Most people experience the phenomenon of being in the right place at the right time only a handful of times in their lives. For Paramedic Steven Gray and EMT Joseph Dasenbrock, one of those moments came at the most unexpected time – following a catastrophic Category 4 hurricane.
As a network provider under American Medical Response’s contract with the Federal Emergency Management Agency, Lakeside EMS in Effingham, Illinois, deployed teams to Southwest Florida following the devastating impacts of Hurricane Ian. Gray and Dasenbrock were among those team members.
After their arrival in Orlando, the pair were assigned to special duty at the Hardee County Fire Department located in central Florida.
“One night, we were sitting down eating supper in the firehouse when we heard this frantic person running up to the station just screaming,” said Gray. “We opened the door, and a woman just dropped an unresponsive baby in Joey’s hands.”
The baby was blue and lifeless, and the mother was visibly shaken. Dasenbrock handed the baby over to Gray, and together they quickly worked their way through the firehouse to their ambulance.
According to Gray and Dasenbrock, it was a moment when training and experience took over.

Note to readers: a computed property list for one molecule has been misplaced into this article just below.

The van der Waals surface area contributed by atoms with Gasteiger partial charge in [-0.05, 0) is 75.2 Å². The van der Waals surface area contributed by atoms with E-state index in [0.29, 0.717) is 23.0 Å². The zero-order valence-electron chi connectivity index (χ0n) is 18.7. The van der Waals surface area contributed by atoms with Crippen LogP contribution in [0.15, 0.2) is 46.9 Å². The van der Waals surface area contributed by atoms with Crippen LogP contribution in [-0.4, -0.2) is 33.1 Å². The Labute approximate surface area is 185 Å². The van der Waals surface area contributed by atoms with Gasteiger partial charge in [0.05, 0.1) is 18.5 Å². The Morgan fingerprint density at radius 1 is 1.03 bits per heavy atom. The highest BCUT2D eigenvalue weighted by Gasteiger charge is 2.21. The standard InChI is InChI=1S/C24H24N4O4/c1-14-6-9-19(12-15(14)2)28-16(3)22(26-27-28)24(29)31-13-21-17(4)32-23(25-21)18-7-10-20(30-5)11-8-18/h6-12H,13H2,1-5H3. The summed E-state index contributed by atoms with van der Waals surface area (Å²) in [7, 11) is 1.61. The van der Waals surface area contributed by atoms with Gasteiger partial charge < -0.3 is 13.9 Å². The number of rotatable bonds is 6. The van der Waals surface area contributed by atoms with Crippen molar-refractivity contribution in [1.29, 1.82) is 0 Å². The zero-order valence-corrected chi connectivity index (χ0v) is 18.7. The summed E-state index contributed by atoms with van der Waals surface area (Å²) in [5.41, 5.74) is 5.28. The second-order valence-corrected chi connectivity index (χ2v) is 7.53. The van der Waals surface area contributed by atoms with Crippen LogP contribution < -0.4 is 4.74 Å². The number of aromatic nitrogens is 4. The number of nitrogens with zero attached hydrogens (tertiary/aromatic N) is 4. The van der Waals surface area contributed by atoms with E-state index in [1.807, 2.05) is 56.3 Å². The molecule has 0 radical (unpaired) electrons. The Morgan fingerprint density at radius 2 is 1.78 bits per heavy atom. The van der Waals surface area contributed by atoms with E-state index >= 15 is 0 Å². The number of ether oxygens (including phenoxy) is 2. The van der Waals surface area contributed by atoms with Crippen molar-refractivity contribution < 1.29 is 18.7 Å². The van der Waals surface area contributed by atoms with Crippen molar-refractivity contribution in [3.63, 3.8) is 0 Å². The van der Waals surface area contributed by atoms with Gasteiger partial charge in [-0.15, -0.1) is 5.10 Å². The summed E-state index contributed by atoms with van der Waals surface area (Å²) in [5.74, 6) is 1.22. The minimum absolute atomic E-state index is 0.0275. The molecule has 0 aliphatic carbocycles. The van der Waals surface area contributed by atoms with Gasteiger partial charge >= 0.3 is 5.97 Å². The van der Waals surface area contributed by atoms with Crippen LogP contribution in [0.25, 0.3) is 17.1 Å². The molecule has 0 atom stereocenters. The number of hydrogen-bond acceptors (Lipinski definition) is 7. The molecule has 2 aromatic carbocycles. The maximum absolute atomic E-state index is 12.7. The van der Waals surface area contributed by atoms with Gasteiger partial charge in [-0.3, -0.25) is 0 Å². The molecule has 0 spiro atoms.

“We placed the baby down on the stretcher, and they started making a sound that made me suspect they may be choking,” said Gray. “I immediately flipped the baby over and started performing back thrusts.”
After several back thrusts, the baby began to show signs of life. Gray and Dasenbrock quickly checked the baby for a foreign body airway obstruction, performed suction and immediately started oxygen. While all this was happening in the ambulance, the teams at the fire department were busy trying to calm and comfort the child’s mother.
“The mother was being consoled by multiple care providers because she was obviously very distraught,” said Dasenbrock. “The second that Steven opened the back of the ambulance and asked for her and she heard the baby crying, she was a lot better.”
With the baby now stable, Gray and Dasenbrock were able to get more information on the child’s overall health, and it turns out the baby had an extensive history of severe cardiac issues.
Due to this incident and the baby’s prior heart problems, Gray, Dasenbrock and the team from the fire department agreed that it was best if the baby was transported by air ambulance to an area hospital for further evaluation and care.
For both Gray and Dasenbrock, the emotions of the call took a few days to process.
“It was one of those moments where you just hope that all of the pieces fall into place and that people are able to do what they are trained to do, and you just get lucky, and thankfully we did,” said Dasenbrock.
The events of that day definitely hit close to home for Gray, who has a young child of his own.
“This was my first baby save and I really didn’t know how to even think about everything in the days afterward, I was just super emotional,” said Gray. “I have a two-year-old at home.”
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